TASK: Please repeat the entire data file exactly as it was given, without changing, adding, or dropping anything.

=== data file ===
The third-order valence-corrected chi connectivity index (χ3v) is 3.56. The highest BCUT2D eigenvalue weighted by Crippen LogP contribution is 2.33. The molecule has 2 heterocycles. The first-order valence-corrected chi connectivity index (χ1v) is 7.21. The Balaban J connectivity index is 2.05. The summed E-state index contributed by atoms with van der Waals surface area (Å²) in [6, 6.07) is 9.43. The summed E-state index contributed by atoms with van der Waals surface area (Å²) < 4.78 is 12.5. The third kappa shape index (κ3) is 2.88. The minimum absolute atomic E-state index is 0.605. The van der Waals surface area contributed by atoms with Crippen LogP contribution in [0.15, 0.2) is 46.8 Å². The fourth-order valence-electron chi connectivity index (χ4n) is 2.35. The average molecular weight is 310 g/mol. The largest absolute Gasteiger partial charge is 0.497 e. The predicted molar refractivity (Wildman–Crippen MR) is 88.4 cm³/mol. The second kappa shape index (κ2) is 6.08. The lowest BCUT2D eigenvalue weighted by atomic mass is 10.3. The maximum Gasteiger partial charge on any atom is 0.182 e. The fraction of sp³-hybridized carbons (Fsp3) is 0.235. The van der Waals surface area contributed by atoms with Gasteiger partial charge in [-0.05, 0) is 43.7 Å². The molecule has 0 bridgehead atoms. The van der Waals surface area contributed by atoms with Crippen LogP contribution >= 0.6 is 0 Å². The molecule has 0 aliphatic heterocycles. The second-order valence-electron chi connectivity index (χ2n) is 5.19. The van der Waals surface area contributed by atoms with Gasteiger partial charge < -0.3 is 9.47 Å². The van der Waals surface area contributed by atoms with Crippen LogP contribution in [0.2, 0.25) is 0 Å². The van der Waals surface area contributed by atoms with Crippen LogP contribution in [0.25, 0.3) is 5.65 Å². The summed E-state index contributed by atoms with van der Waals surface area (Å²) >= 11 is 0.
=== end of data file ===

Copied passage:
The third-order valence-corrected chi connectivity index (χ3v) is 3.56. The highest BCUT2D eigenvalue weighted by Crippen LogP contribution is 2.33. The molecule has 2 heterocycles. The first-order valence-corrected chi connectivity index (χ1v) is 7.21. The Balaban J connectivity index is 2.05. The summed E-state index contributed by atoms with van der Waals surface area (Å²) in [6, 6.07) is 9.43. The summed E-state index contributed by atoms with van der Waals surface area (Å²) < 4.78 is 12.5. The third kappa shape index (κ3) is 2.88. The minimum absolute atomic E-state index is 0.605. The van der Waals surface area contributed by atoms with Crippen LogP contribution in [0.15, 0.2) is 46.8 Å². The fourth-order valence-electron chi connectivity index (χ4n) is 2.35. The average molecular weight is 310 g/mol. The largest absolute Gasteiger partial charge is 0.497 e. The predicted molar refractivity (Wildman–Crippen MR) is 88.4 cm³/mol. The second kappa shape index (κ2) is 6.08. The lowest BCUT2D eigenvalue weighted by atomic mass is 10.3. The maximum Gasteiger partial charge on any atom is 0.182 e. The fraction of sp³-hybridized carbons (Fsp3) is 0.235. The van der Waals surface area contributed by atoms with Gasteiger partial charge in [-0.05, 0) is 43.7 Å². The molecule has 0 bridgehead atoms. The van der Waals surface area contributed by atoms with Crippen LogP contribution >= 0.6 is 0 Å². The molecule has 0 aliphatic heterocycles. The second-order valence-electron chi connectivity index (χ2n) is 5.19. The van der Waals surface area contributed by atoms with Gasteiger partial charge < -0.3 is 9.47 Å². The van der Waals surface area contributed by atoms with Crippen LogP contribution in [0.2, 0.25) is 0 Å². The van der Waals surface area contributed by atoms with Crippen LogP contribution in [0.25, 0.3) is 5.65 Å². The summed E-state index contributed by atoms with van der Waals surface area (Å²) >= 11 is 0.